UART Application Output Step 4

Software Support

Library Description

This library contains API for VREG 2 Click driver.

Key functions:

  • vreg2_set_duty_cycle - This function sets the PWM duty cycle in percentages

  • vreg2_pwm_start - This function starts the PWM module output

  • vreg2_pwm_stop - This function stops the PWM module output

Open Source

Code example

This example can be found in NECTO Studio. Feel free to download the code, or you can copy the code below.

/*!
 * \file 
 * \brief Vreg2 Click example
 * 
 * # Description
 * This application enables voltage regulation.
 *
 * The demo application is composed of two sections :
 * 
 * ## Application Init 
 * Initializes the GPIO driver and configures the PWM 
 * peripheral for controlling VREG2 voltage output.
 * 
 * ## Application Task  
 * Based on the data received from the uart the voltage output will be increased or decreased.
 * 
 * 
 * \author MikroE Team
 *
 */
// ------------------------------------------------------------------- INCLUDES

#include "board.h"
#include "log.h"
#include "vreg2.h"

// ------------------------------------------------------------------ VARIABLES

static vreg2_t vreg2;
static log_t logger;

static float duty_cycle = 0.5;
static uint8_t ctrl_flag = 0;
static uint8_t ctrl_pre_flag = 0;

// ------------------------------------------------------ APPLICATION FUNCTIONS

void application_init ( void )
{
    log_cfg_t log_cfg;
    vreg2_cfg_t cfg;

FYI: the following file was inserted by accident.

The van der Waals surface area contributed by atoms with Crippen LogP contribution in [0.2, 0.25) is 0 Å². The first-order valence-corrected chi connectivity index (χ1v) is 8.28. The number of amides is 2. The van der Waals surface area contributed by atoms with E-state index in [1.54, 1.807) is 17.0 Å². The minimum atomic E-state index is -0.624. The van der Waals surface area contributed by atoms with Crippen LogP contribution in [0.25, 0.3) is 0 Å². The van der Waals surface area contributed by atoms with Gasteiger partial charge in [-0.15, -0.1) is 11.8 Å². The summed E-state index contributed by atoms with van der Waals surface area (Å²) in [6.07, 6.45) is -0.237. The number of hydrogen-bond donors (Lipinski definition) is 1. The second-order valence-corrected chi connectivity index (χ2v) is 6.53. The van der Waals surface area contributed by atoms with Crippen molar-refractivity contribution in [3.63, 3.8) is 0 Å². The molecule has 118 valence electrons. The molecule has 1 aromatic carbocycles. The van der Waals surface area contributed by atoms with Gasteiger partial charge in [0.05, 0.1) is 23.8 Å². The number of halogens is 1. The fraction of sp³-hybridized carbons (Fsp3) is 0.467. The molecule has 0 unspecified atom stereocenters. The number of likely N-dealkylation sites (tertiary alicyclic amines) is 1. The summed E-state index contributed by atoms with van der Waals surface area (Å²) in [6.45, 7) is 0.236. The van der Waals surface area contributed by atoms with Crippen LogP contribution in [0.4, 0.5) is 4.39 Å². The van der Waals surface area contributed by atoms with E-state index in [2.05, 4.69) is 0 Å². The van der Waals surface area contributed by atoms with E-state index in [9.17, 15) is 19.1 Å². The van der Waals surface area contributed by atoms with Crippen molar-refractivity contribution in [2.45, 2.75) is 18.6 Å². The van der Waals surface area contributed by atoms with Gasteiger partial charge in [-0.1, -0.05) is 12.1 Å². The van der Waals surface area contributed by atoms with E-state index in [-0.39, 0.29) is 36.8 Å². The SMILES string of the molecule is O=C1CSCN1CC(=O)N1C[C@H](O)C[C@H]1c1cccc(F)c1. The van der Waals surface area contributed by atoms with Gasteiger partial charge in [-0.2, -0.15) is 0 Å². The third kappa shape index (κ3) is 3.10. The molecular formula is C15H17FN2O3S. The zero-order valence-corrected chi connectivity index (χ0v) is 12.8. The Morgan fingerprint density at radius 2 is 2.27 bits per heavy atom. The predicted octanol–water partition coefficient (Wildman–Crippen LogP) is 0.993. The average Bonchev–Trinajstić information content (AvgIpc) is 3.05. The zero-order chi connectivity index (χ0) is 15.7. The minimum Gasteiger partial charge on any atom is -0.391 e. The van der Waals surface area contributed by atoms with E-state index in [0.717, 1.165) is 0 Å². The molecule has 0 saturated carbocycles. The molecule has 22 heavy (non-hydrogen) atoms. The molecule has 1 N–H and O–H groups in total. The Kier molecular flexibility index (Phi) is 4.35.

/** 
     * Logger initialization.
     * Default baud rate: 115200
     * Default log level: LOG_LEVEL_DEBUG
     * @note If USB_UART_RX and USB_UART_TX 
     * are defined as HAL_PIN_NC, you will 
     * need to define them manually for log to work. 
     * See @b LOG_MAP_USB_UART macro definition for detailed explanation.
     */
    LOG_MAP_USB_UART( log_cfg );
    log_init( &logger, &log_cfg );
    log_info( &logger, "---- Application Init ----" );

    //  Click initialization.

    vreg2_cfg_setup( &cfg );
    vreg2_init( &vreg2, &cfg );

    vreg2_set_duty_cycle( &vreg2, duty_cycle );
    vreg2_pwm_start( &vreg2 );
}

void application_task ( void )
{
    //  Task implementation.

    switch ( ctrl_flag )
    {
        case 0:
        {
            duty_cycle = 0.2;
            log_printf( &logger, "Volatage set to : %d %%\r\n", duty_cycle );
            ctrl_pre_flag = ctrl_flag;
            ctrl_flag = 1;
            break;
        }

        case 1:
        {
            duty_cycle = 0.5;
            log_printf( &logger, "Volatage set to : %d %%\r\n", duty_cycle );

            if ( ctrl_pre_flag == 0 )
            {
                ctrl_pre_flag = ctrl_flag;
                ctrl_flag = 2;
            }
            else if ( ctrl_pre_flag == 2 )
            {
                ctrl_pre_flag = ctrl_flag;
                ctrl_flag = 0;
            }
            break;
        }
        case 2:
        {
            duty_cycle = 0.7;
            log_printf( &logger, "Volatage set to : %d %%\r\n", duty_cycle );

            if ( ctrl_pre_flag == 1 )
            {
                ctrl_pre_flag = ctrl_flag;
                ctrl_flag = 3;
            }
            else if ( ctrl_pre_flag == 3 )
            {
                ctrl_pre_flag = ctrl_flag;
                ctrl_flag = 1;
            }
            break;
        }
        case 3:
        {
            duty_cycle = 0.95;
            log_printf( &logger, "Volatage set to : %d %%\r\n", duty_cycle );
            ctrl_pre_flag = ctrl_flag;
            ctrl_flag = 2;
            break;

        }
        default:
        {
            log_printf( &logger, "Something broke\r\n");
        }
    }

    vreg2_set_duty_cycle( &vreg2, duty_cycle );
    Delay_ms( 1500 );
    Delay_100ms();
}

void main ( void )
{
    application_init( );

    for ( ; ; )
    {
        application_task( );
    }
}

// ------------------------------------------------------------------------ END

Additional Support

Resources